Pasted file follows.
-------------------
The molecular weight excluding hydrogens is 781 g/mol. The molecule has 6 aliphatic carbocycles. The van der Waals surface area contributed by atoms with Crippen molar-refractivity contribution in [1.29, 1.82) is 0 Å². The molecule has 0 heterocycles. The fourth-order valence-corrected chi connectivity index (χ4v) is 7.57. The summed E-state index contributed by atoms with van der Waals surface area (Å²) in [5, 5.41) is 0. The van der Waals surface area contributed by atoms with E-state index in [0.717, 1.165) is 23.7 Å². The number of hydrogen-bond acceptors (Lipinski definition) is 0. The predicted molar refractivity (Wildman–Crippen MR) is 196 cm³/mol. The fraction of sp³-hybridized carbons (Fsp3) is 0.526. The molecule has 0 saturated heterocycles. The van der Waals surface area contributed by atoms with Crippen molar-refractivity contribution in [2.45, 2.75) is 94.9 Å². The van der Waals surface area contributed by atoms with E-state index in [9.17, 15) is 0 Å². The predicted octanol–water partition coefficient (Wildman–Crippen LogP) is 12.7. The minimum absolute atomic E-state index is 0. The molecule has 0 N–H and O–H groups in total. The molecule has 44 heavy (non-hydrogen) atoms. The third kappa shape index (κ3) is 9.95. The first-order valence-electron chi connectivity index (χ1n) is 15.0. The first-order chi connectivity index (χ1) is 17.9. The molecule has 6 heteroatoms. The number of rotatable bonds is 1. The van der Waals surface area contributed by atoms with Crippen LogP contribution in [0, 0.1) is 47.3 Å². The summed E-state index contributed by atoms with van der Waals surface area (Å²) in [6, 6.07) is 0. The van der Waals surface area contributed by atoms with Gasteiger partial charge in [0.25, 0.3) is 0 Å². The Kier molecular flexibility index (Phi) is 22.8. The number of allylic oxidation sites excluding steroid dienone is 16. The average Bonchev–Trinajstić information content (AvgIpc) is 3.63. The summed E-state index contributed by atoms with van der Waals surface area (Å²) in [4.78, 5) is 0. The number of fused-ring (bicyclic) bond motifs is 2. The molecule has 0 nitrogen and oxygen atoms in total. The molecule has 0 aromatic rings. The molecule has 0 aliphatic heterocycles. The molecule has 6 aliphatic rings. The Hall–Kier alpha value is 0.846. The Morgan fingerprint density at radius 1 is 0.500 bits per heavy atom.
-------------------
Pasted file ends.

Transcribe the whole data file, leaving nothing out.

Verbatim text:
The molecular weight excluding hydrogens is 781 g/mol. The molecule has 6 aliphatic carbocycles. The van der Waals surface area contributed by atoms with Crippen molar-refractivity contribution in [1.29, 1.82) is 0 Å². The molecule has 0 heterocycles. The fourth-order valence-corrected chi connectivity index (χ4v) is 7.57. The summed E-state index contributed by atoms with van der Waals surface area (Å²) in [5, 5.41) is 0. The van der Waals surface area contributed by atoms with E-state index in [0.717, 1.165) is 23.7 Å². The number of hydrogen-bond acceptors (Lipinski definition) is 0. The predicted molar refractivity (Wildman–Crippen MR) is 196 cm³/mol. The fraction of sp³-hybridized carbons (Fsp3) is 0.526. The molecule has 0 saturated heterocycles. The van der Waals surface area contributed by atoms with Crippen molar-refractivity contribution in [2.45, 2.75) is 94.9 Å². The van der Waals surface area contributed by atoms with E-state index in [9.17, 15) is 0 Å². The predicted octanol–water partition coefficient (Wildman–Crippen LogP) is 12.7. The minimum absolute atomic E-state index is 0. The molecule has 0 N–H and O–H groups in total. The molecule has 44 heavy (non-hydrogen) atoms. The third kappa shape index (κ3) is 9.95. The first-order valence-electron chi connectivity index (χ1n) is 15.0. The first-order chi connectivity index (χ1) is 17.9. The molecule has 6 heteroatoms. The number of rotatable bonds is 1. The van der Waals surface area contributed by atoms with Crippen LogP contribution in [0, 0.1) is 47.3 Å². The summed E-state index contributed by atoms with van der Waals surface area (Å²) in [6, 6.07) is 0. The van der Waals surface area contributed by atoms with Gasteiger partial charge in [0.25, 0.3) is 0 Å². The Kier molecular flexibility index (Phi) is 22.8. The number of allylic oxidation sites excluding steroid dienone is 16. The average Bonchev–Trinajstić information content (AvgIpc) is 3.63. The summed E-state index contributed by atoms with van der Waals surface area (Å²) in [4.78, 5) is 0. The number of fused-ring (bicyclic) bond motifs is 2. The molecule has 0 nitrogen and oxygen atoms in total. The molecule has 0 aromatic rings. The molecule has 0 aliphatic heterocycles. The molecule has 6 aliphatic rings. The Hall–Kier alpha value is 0.846. The Morgan fingerprint density at radius 1 is 0.500 bits per heavy atom.